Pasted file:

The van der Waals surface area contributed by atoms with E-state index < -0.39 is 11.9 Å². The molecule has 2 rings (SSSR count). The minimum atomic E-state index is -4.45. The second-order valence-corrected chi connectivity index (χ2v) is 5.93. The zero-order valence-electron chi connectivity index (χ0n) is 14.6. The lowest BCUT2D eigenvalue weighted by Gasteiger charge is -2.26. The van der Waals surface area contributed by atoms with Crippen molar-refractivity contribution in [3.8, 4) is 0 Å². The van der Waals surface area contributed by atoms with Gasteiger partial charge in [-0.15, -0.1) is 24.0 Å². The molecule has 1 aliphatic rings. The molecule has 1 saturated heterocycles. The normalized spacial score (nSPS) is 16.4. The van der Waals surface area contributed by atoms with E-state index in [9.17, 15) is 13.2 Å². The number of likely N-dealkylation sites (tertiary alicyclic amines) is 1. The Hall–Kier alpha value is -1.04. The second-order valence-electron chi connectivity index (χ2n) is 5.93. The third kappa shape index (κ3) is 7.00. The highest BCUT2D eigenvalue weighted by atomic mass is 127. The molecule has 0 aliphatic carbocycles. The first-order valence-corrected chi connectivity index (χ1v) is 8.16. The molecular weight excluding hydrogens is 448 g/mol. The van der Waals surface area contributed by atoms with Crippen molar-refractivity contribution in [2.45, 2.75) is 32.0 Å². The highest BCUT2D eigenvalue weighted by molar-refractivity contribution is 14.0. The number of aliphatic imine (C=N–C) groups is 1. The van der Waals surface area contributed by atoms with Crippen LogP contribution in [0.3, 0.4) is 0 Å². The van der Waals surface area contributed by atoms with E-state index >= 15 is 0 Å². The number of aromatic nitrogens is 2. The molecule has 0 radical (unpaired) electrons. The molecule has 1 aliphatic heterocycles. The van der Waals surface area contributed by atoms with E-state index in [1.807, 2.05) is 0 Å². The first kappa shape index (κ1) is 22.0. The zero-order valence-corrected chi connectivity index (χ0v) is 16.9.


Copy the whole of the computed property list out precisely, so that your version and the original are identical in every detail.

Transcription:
The van der Waals surface area contributed by atoms with E-state index < -0.39 is 11.9 Å². The molecule has 2 rings (SSSR count). The minimum atomic E-state index is -4.45. The second-order valence-corrected chi connectivity index (χ2v) is 5.93. The zero-order valence-electron chi connectivity index (χ0n) is 14.6. The lowest BCUT2D eigenvalue weighted by Gasteiger charge is -2.26. The van der Waals surface area contributed by atoms with Crippen molar-refractivity contribution in [3.8, 4) is 0 Å². The van der Waals surface area contributed by atoms with Gasteiger partial charge in [-0.15, -0.1) is 24.0 Å². The molecule has 1 aliphatic rings. The molecule has 1 saturated heterocycles. The normalized spacial score (nSPS) is 16.4. The van der Waals surface area contributed by atoms with E-state index in [9.17, 15) is 13.2 Å². The number of likely N-dealkylation sites (tertiary alicyclic amines) is 1. The Hall–Kier alpha value is -1.04. The second-order valence-electron chi connectivity index (χ2n) is 5.93. The third kappa shape index (κ3) is 7.00. The highest BCUT2D eigenvalue weighted by atomic mass is 127. The molecule has 0 aliphatic carbocycles. The first-order valence-corrected chi connectivity index (χ1v) is 8.16. The molecular weight excluding hydrogens is 448 g/mol. The van der Waals surface area contributed by atoms with Crippen molar-refractivity contribution in [2.45, 2.75) is 32.0 Å². The highest BCUT2D eigenvalue weighted by molar-refractivity contribution is 14.0. The number of aliphatic imine (C=N–C) groups is 1. The van der Waals surface area contributed by atoms with Crippen LogP contribution in [0.3, 0.4) is 0 Å². The van der Waals surface area contributed by atoms with E-state index >= 15 is 0 Å². The number of aromatic nitrogens is 2. The molecule has 0 radical (unpaired) electrons. The molecule has 1 aliphatic heterocycles. The van der Waals surface area contributed by atoms with E-state index in [1.807, 2.05) is 0 Å². The first kappa shape index (κ1) is 22.0. The zero-order valence-corrected chi connectivity index (χ0v) is 16.9.